In June, the Daviess Fiscal Court will vote on approving its 2022-23 budget, which includes $100,000 for the Western Kentucky Botanical Garden.
Judge-Executive Al Mattingly said the allocation was because The Garden is “one of the cultural programs that attracts tourists from out of states.”
Laurana Strehl, executive director of The Garden, recently said the changes made this year should bring even more people to the 18-acre property at 2731 W. Second St.
“Everything I try to do is based on the visitor experience,” she said.
“The $100,000 gift from the Daviess Fiscal Court will be used for ongoing improvements that enhance the visitor experience,” said Strehl.
This year, The Garden has a new entrance on Second Street.
Strehl said visitors “will drive up the long driveway to the historic WeatherBerry House and park immediately to the left of the house in a new lot.”
Then visitors will “go to the front door and be greeted and shown through the main hallway and out the back door,” she said.
In 2020, The Garden purchased the historic WeatherBerry House, built in 1840, and its four acres, with plans to convert it into a welcome center and gift shop.
The 4,000-square-foot home was listed on the National Register of Historic Places in 1992.
Strehl said the Second Street entrance will soon feature an 8-foot by 12-foot granite sign that reads “Western Kentucky Botanical Garden” and the new logo.
There is a new car park next to the WeatherBerry House and 20 more car parks will be added in June.
“We built a winding sidewalk from the visitor center to the garden,” Strehl said.
Charles and Mary Ann Medley donated $150,000 to create the 300-foot Path of Hope & Healing lined with 12 ribbons of glass, each a different color, depicting the 12 most common cancers in Kentucky.
They were made by Daviess County native Brook White, a nationally recognized glass artist.
The trail also includes a 21-foot tall butterfly sculpture created by local glass artist Scott Poynter and local metal artist Chris Schartung.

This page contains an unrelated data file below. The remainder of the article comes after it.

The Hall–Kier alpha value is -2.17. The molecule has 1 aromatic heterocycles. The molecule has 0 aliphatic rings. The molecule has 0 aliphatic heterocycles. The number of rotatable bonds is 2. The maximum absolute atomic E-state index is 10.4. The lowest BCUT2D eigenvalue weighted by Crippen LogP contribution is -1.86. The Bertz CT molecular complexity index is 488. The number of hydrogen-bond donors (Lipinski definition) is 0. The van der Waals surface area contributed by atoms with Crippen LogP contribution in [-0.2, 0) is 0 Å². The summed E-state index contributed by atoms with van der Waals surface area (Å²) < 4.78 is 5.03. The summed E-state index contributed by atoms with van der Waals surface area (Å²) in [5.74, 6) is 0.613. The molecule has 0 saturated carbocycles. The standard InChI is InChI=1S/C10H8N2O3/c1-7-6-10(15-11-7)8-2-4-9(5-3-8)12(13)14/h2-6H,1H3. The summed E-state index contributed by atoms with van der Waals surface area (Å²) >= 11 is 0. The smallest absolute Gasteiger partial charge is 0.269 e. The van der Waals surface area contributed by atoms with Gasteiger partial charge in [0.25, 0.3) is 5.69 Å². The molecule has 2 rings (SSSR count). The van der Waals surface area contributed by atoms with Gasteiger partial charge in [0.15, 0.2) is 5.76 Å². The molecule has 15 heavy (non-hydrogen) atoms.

It is scheduled to be ready in the week of May 23rd.
Nature, said Strehl, has healing powers.
And The Garden is a “place to get away from the world,” she said. “A lot of people are living with cancer and it can be relaxing for them.
“We use as many local companies as possible. We are planning an extensive landscaping master plan for the entrance. We have to do it in phases. It’s very expensive and intense. We have to take it in bites.”
Strehl said: “We’ve lost a lot of entry fees in the past because we didn’t have a manned gate. We’re going to change that.”
A metal gate will be installed at the Second Street entrance.
Strehl previously said Schartung of Yellowbanks Ironworks will build the metal gate, which will have a solar-powered operating system.
She said: “Photography has become huge out here since everyone has become a photographer.
“Volunteering at The Garden has increased noticeably and volunteers are needed now more than ever. We pay special attention to each garden because of volunteers. The Green River Area Extension Master Gardeners Association has a significant presence and is improving the botanical garden in a number of areas.
“The master gardeners essentially picked spots in the garden and committed to improving and tending to their specific areas. Their heart grew for the Botanical Gardens and it really shows in all the work they do.”
She said: “With all the new things happening, we thought it was the perfect time to create a new logo. Our new logo is fresh and represents the essence of the botanical garden experience. We will have t-shirts ready soon and will be selling them in our newly added gift shop.
“Our gift shop will primarily feature items representing Owensboro and the Botanical Gardens. We also stock Steve Hahus local honey, a selection of postcards and Owensboro landmark pewter ornaments.”
The garden opened in 1993 after Dr. Bill and Susie Tyler had donated 10 acres of farmland to the city with the stipulation that 8 acres be used for a botanical garden and two acres as habitat for native wildlife.
Today it includes a large herb garden, a rose garden, an English cottage garden, a Kentucky symbol steppe garden, a Japanese memorial garden, a bog garden, the Moonlite Nursery, the University of Kentucky Extension exhibit garden, and a Western Kentucky University experimental garden.
Keith Lawrence, 270-691-7301, firstname.lastname@example.org